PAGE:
Excerpt from my “teacher diaries” on July 1st, 2005:
How many classrooms in the world does the teacher need to double check that no one is from Rwanda before discussing genocide? I do in mine. With one particular class, I have two students from Zambia, one from South Africa, one from Kosovo, and one from Nigeria. When I asked them this morning, they all said that they hadn’t experienced any severe violence during their lifetimes, so I was able to continue on with the conversation.
Later in the same class, my student from South Africa received a standing ovation from her peers after recounting several of the horrible stories that have been passed down by her parents and grandparents—stories of hate and violence during the heat of Apartheid. The British students were amazed that people could hate to that extent, while most of the immigrant and refugee children sat with understanding faces. They have heard their own share of stories.
Toward the end of the lesson, a loud thud suddenly shook the back of the classroom. The student from South Africa—the petite twelve-year-old girl with braids in her hair who moments earlier had received her first applause—she was laying face down on the ground, passed out, for reasons that remain unknown. I carried her like a baby out of the room; she was limp in my arms. She has since regained her composure, and her mother is coming to pick her up. I can’t help wondering if the emotion of the earlier discussion affected her in some physical way.
I’ll never forget that year. Forced to throw my teacher training out the window, I was hurled into a challenging “sink or swim” placement in a low-income area of East London, home to the cockney accent and authentic curry.
Two items made this school especially unique: first, the Ford logo emblazoned one corner of the school crest because the primary employment source for the community was the local Ford plant; second, the school served a large portion of government refugee housing.
So, my first year as an English teacher, I educated the children of third-generation British Ford factory employees, and I educated refugees. Looking back, even after being on the opposite end of the spectrum—teaching at an elite American preparatory school—I can honestly say that this was one of the most rewarding years of my professional teaching career.
That year I learned so much about education, but truth be told, it was those kids who instructed me.
It was Sajmir and Mohammed—best friends behind the closed doors of my classroom, yet forced “enemies” beyond. See, Sajmir was an Orthodox Albanian, and Mohammed was an African Muslim. Their respective diasporic groups hated one another, but in my classroom, they were as thick as thieves. One time they staged a full-fledged fight in the corridor adjacent to my room. Sajmir actually gave Mohammed a bloody lip. When I came flying out my door to stop the fight, they both shot me this look that pleaded don’t let them know. Sajmir even gave me a knowing wink. They stopped fighting at that point and yelled for a while until the show was over, their friend groups huddled behind each contender.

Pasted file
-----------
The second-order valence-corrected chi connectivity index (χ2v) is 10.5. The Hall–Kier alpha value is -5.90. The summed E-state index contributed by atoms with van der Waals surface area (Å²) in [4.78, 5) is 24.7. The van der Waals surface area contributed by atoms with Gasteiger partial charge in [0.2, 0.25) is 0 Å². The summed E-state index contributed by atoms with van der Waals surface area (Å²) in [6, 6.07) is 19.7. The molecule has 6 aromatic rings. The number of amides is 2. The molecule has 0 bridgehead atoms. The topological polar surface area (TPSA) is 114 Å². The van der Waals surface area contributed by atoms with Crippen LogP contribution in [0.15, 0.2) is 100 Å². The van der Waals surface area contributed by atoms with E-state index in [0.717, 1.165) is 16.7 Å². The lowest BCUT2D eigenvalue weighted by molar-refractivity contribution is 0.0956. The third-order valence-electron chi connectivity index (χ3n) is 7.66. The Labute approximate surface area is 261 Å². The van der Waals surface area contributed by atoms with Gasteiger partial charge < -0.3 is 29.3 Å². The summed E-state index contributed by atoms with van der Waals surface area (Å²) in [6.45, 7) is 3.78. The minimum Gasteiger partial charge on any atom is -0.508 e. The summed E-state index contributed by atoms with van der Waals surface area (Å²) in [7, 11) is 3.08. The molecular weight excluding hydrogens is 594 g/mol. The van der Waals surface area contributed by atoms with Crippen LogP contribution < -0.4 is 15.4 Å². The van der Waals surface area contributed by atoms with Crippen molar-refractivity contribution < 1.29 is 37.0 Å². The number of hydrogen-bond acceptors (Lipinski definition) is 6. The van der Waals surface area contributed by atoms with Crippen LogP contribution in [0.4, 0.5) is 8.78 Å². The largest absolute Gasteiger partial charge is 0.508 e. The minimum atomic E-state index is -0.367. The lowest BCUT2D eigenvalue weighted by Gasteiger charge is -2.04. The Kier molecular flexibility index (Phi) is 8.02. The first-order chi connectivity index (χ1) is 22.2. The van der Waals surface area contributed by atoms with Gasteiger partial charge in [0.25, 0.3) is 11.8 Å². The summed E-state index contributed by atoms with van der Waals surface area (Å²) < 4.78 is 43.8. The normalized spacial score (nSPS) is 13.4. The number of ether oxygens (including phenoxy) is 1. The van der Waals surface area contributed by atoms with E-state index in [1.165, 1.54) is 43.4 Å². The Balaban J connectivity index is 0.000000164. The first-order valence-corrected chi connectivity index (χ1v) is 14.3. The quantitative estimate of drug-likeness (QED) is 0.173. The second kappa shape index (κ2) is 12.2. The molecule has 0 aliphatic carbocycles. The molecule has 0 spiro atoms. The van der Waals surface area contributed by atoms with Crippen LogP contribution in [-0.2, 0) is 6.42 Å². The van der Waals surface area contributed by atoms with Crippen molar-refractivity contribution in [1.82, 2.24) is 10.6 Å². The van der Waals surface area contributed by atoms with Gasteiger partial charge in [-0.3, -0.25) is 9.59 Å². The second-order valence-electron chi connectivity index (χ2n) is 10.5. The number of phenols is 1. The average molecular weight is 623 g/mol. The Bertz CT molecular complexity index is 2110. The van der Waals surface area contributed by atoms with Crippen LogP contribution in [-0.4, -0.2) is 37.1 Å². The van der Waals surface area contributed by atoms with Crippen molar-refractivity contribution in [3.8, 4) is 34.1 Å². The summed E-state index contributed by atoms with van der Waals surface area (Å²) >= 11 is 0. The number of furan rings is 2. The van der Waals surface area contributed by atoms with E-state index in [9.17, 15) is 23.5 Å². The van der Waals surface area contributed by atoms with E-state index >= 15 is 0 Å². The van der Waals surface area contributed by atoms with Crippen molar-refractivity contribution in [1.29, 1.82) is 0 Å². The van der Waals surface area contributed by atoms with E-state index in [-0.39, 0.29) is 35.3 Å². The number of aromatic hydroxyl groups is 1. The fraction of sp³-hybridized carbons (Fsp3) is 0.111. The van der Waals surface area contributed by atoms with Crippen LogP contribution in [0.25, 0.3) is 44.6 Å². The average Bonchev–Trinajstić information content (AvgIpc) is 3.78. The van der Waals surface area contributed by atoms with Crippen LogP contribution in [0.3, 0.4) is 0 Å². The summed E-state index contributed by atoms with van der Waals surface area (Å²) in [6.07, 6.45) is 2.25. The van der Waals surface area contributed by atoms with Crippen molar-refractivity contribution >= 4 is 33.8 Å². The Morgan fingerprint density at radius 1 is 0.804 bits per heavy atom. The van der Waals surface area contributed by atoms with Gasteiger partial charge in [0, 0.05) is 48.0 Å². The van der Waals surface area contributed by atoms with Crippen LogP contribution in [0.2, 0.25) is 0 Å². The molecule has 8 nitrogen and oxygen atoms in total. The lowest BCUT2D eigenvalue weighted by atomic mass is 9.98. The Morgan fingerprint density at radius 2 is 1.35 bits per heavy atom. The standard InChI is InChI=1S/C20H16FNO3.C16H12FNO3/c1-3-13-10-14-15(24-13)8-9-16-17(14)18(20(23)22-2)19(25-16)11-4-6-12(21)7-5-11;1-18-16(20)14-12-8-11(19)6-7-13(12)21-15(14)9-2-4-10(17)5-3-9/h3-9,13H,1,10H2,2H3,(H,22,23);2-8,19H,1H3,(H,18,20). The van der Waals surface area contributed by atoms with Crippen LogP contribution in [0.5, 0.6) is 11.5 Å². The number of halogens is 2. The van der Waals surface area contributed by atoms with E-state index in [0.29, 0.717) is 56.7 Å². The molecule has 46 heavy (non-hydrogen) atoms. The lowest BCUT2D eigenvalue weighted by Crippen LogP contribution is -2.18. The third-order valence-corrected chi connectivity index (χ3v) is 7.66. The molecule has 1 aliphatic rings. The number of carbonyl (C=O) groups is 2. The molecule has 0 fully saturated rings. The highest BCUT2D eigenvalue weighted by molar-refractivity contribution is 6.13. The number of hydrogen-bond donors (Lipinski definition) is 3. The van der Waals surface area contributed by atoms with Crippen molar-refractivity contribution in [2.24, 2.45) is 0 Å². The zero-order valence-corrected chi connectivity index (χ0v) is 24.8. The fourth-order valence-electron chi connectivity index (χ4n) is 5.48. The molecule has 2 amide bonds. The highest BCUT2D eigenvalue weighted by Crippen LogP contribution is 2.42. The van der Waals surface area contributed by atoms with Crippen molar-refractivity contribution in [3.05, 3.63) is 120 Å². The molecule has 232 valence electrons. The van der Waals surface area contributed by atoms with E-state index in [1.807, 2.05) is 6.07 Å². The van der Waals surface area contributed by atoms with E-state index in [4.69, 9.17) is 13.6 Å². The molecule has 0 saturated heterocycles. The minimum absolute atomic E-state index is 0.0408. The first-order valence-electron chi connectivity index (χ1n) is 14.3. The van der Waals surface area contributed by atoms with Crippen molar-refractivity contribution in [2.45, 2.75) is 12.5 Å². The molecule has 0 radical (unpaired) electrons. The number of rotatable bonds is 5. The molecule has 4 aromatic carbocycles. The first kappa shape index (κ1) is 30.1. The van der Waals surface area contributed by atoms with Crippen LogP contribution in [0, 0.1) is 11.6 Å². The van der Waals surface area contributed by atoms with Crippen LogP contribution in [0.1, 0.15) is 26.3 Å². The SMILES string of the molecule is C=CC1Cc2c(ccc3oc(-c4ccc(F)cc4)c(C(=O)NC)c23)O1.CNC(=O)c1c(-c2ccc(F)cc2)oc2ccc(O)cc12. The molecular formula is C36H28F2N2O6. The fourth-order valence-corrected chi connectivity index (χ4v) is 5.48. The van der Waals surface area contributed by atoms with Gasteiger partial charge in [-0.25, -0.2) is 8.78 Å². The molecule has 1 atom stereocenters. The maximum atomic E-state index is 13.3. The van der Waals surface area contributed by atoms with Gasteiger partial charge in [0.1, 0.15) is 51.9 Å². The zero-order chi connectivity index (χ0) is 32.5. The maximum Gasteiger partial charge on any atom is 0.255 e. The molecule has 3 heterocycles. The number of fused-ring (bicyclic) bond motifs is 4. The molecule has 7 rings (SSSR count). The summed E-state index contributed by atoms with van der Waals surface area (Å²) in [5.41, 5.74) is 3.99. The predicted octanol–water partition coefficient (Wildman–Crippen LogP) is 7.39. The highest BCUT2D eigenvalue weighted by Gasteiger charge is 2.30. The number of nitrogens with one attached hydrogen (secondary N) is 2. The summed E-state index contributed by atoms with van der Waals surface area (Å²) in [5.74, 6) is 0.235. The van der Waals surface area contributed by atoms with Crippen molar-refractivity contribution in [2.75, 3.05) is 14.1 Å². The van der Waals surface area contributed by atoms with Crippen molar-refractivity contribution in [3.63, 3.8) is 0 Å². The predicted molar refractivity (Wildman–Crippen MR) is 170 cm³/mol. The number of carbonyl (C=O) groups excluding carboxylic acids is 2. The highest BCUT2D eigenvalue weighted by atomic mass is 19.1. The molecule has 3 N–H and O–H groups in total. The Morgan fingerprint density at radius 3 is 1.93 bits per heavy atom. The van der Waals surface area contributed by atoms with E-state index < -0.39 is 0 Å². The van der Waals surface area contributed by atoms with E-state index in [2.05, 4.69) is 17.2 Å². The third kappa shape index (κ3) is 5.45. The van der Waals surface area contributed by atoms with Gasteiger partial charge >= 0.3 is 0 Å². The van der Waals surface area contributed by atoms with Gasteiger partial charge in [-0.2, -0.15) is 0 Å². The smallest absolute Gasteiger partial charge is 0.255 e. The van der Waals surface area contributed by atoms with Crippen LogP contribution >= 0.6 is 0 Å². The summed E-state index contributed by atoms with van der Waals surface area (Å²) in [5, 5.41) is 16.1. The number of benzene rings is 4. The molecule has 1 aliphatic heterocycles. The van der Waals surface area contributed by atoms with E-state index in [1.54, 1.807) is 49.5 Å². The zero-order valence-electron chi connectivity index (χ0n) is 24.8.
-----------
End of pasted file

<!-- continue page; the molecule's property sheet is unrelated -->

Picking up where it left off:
I also learned from Ali, the fourteen-year-old boy who hid under my desk and swiped chocolate from the bottom drawer. See, he had PTSD, and when he couldn’t handle the noise, he self-soothed under my desk. As a tiny boy, Ali experienced the massacre of much of his family in the Rawandan genocide. After a while, I started locking my desk drawer to prevent Ali from consuming my entire chocolate supply, but sometimes, usually when I was sitting alone at my desk “marking” papers, he would pop his head into my classroom and whisper, “Miss … can I have some chocolate, please?” Although I shooed him away on multiple occasions, I have to admit that I caved more than once.
Last week I wept when I discovered how severe the Syrian refugee crisis has become. Not only because of the massive scale of human tragedy, but also because I have known refugee children, and I have seen how hard they fight to survive. I remember fourteen-year-old Sajmir’s pure joy when successfully completing an easy reader that my 6-year-old could probably read today. It was a story about a little frog. He and Mohammed made jokes about the frog for weeks, allowing themselves to make light of the situation to prevent embarrassment for reading at a 1st grade level. He almost cried when he finished that little froggy book, because he knew that it really was a big deal. He was reading English.
This is one reason why I say #refugeeswelcome and #neveragain. I’m not naive. I know that when countries open their borders, it’s not just to innocent women and children. I know that there are risks involved. But no matter our politics, I believe this issue begins within our hearts. At the end of the day, we choose either connection and compassion, distance and objectification, or at worst, disconnect and apathy. Deitrich Bonhoeffer’s words echo through history, so relevant today: “Not to speak is to speak. Not to act is to act.”
So right now I’m speaking, and I’m acting, even in my small way.
If I can do nothing else, I will make sure that I intentionally honor the beauty and sacredness of all humanity. As I teach my daughters, citizens of an unprecedented global generation, about the depth of history, poetry, and artistry within other cultures—even those of developing and warring nations—I will point out the beauty, because no matter the brokenness of the country or the corruptness of the controlling government, beauty can always be found.
When looking into the faces of the children.
To learn more about the Syrian Refugee Crisis and what you can do to help, start here.
Photo Credits: Jeff J. Mitchell/Getty Images & Peter Biro/IRC